Rise of anti-Muslim raids in UK: Report

Rise of anti-Muslim raids in UK: Report
Tue Jul 30, 2013 09:26:00

Around half of mosques and Muslim centers in Britain have been subjected to Islamophobic attacks since 9/11, especially after Woolwich attack in London, a report says.

British academics warned about the wave of Islamophoic raids as the far-right English Defense League prepares to march to the south-London scene of Drummer Lee Rigby’s murder.

The figures are highlighted in a report which also found that the number of anti-Islamic attacks increased by as much as tenfold in the days following the Woolwich attack.

Meanwhile, research by The Independent newpaper shows Islamophobic attacks spreading across Britain, with mosques being set alight and Muslims targeted at home in the past months.

Despite the warning signs, a senior government adviser told The Independent that there remains a “lack of political will” to take on the rise of Islamophobic attacks in Britain.

The adviser, who did not want to be named, said that attempts to “tackle this issue – even before Woolwich – struggled to attract buy-in,” with the Secretary of State for Communities and Local Government, Eric Pickles, identified as the primary source of frustration.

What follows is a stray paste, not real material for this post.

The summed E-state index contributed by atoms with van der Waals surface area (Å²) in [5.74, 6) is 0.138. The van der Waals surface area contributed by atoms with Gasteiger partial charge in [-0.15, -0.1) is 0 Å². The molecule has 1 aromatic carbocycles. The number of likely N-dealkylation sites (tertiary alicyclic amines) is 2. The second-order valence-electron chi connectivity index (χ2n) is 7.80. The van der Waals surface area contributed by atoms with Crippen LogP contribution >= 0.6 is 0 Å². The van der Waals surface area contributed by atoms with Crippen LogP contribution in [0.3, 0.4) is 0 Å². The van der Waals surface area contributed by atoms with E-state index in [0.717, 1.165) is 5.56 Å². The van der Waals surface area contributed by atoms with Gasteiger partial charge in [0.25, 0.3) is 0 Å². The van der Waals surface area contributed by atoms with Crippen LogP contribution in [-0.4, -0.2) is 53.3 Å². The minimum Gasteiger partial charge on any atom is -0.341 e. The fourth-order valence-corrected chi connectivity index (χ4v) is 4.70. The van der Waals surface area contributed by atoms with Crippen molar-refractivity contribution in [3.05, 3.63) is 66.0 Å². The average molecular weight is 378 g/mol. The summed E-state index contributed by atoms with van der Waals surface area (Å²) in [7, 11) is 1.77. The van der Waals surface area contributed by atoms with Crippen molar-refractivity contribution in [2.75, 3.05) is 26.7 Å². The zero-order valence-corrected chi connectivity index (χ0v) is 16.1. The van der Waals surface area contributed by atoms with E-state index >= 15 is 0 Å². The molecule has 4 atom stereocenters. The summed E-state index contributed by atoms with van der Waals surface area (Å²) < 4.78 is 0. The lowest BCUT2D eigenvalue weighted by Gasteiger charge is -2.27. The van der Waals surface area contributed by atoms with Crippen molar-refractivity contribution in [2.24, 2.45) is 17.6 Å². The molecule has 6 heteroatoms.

Professor Nigel Copsey, of Teesside University, the author of the new report which showed that between 40 and 60 percent of mosques and other Islamic centers (around 700) had been targeted since 9/11 – said: “There has undoubtedly been a spike in anti-Muslim incidents since the Woolwich murder. An obvious concern now is whether the number of hate crime incidents returns to ‘normal’ levels or whether Woolwich has been a game-changer in terms of increasing the underlying incidence of anti-Muslim hate over the longer term.”

His report is based largely on figures from the Islamophobia watchdog Tell Mama. It shows an increase of attacks to nearly nine per day in the immediate aftermath of the Woolwich killing, but settling back to around two per day over in the following weeks. Professor Copsey added: “What is significant about our analysis is the extent to which the far right is implicated in anti-Muslim hate crime.”

Just this week, swastikas and the letters “EDL”, “KKK” and “NF” were sprayed on the walls of a mosque in Redditch. There were also reports of pigs’ heads being left at Muslim families’ homes and other attacks against individuals. There was also an attack on an Islamic centre in north London.

But Matthew Goodwin, associate fellow at Chatham House and an expert on extremist groups, said that “the broader picture is more positive than we think. Young people are more at ease accepting Muslims in society.”

A spokesman for the Department for Communities and Local Government said: “There is no place for anti-Muslim hatred or any kind of hatred in Britain, and we are committed to tackling this unacceptable scourge.”

This is while, the Muslim Council of Britain (MCB) as one of Britain's largest Islamic groups said a "dramatic escalation in violence" against British Muslims needs a much tougher response from the government.


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